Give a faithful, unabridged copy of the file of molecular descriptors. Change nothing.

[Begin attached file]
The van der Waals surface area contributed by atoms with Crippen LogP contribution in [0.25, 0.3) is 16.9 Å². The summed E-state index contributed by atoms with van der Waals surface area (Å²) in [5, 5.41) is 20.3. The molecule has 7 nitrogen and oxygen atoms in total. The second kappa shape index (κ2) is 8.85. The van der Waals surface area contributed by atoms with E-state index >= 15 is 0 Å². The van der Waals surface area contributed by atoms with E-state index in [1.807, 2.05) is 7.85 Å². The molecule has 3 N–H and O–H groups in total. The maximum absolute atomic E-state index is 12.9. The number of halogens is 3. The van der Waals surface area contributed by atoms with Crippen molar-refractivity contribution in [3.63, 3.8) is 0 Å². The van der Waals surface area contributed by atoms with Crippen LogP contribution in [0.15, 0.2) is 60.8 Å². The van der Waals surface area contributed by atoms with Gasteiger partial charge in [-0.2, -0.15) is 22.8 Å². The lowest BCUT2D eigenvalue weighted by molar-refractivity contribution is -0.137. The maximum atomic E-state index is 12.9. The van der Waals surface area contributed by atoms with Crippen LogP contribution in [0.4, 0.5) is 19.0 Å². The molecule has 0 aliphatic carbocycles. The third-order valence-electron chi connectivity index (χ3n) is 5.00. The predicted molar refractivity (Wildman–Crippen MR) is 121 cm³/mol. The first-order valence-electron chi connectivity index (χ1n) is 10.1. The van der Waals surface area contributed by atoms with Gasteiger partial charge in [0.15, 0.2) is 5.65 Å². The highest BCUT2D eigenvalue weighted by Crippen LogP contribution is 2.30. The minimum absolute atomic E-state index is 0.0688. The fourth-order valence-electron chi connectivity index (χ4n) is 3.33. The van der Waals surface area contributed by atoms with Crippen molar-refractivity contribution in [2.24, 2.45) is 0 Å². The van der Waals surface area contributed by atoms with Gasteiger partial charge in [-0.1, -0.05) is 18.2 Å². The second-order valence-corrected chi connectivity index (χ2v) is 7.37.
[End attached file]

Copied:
The van der Waals surface area contributed by atoms with Crippen LogP contribution in [0.25, 0.3) is 16.9 Å². The summed E-state index contributed by atoms with van der Waals surface area (Å²) in [5, 5.41) is 20.3. The molecule has 7 nitrogen and oxygen atoms in total. The second kappa shape index (κ2) is 8.85. The van der Waals surface area contributed by atoms with E-state index >= 15 is 0 Å². The van der Waals surface area contributed by atoms with E-state index in [1.807, 2.05) is 7.85 Å². The molecule has 3 N–H and O–H groups in total. The maximum absolute atomic E-state index is 12.9. The number of halogens is 3. The van der Waals surface area contributed by atoms with Crippen molar-refractivity contribution in [3.63, 3.8) is 0 Å². The van der Waals surface area contributed by atoms with Crippen LogP contribution in [0.15, 0.2) is 60.8 Å². The van der Waals surface area contributed by atoms with Gasteiger partial charge in [-0.2, -0.15) is 22.8 Å². The lowest BCUT2D eigenvalue weighted by molar-refractivity contribution is -0.137. The maximum atomic E-state index is 12.9. The van der Waals surface area contributed by atoms with Crippen LogP contribution in [0.4, 0.5) is 19.0 Å². The molecule has 0 aliphatic carbocycles. The third-order valence-electron chi connectivity index (χ3n) is 5.00. The predicted molar refractivity (Wildman–Crippen MR) is 121 cm³/mol. The first-order valence-electron chi connectivity index (χ1n) is 10.1. The van der Waals surface area contributed by atoms with Gasteiger partial charge in [0.15, 0.2) is 5.65 Å². The highest BCUT2D eigenvalue weighted by Crippen LogP contribution is 2.30. The minimum absolute atomic E-state index is 0.0688. The fourth-order valence-electron chi connectivity index (χ4n) is 3.33. The van der Waals surface area contributed by atoms with Crippen molar-refractivity contribution in [2.24, 2.45) is 0 Å². The van der Waals surface area contributed by atoms with Gasteiger partial charge in [-0.1, -0.05) is 18.2 Å². The second-order valence-corrected chi connectivity index (χ2v) is 7.37.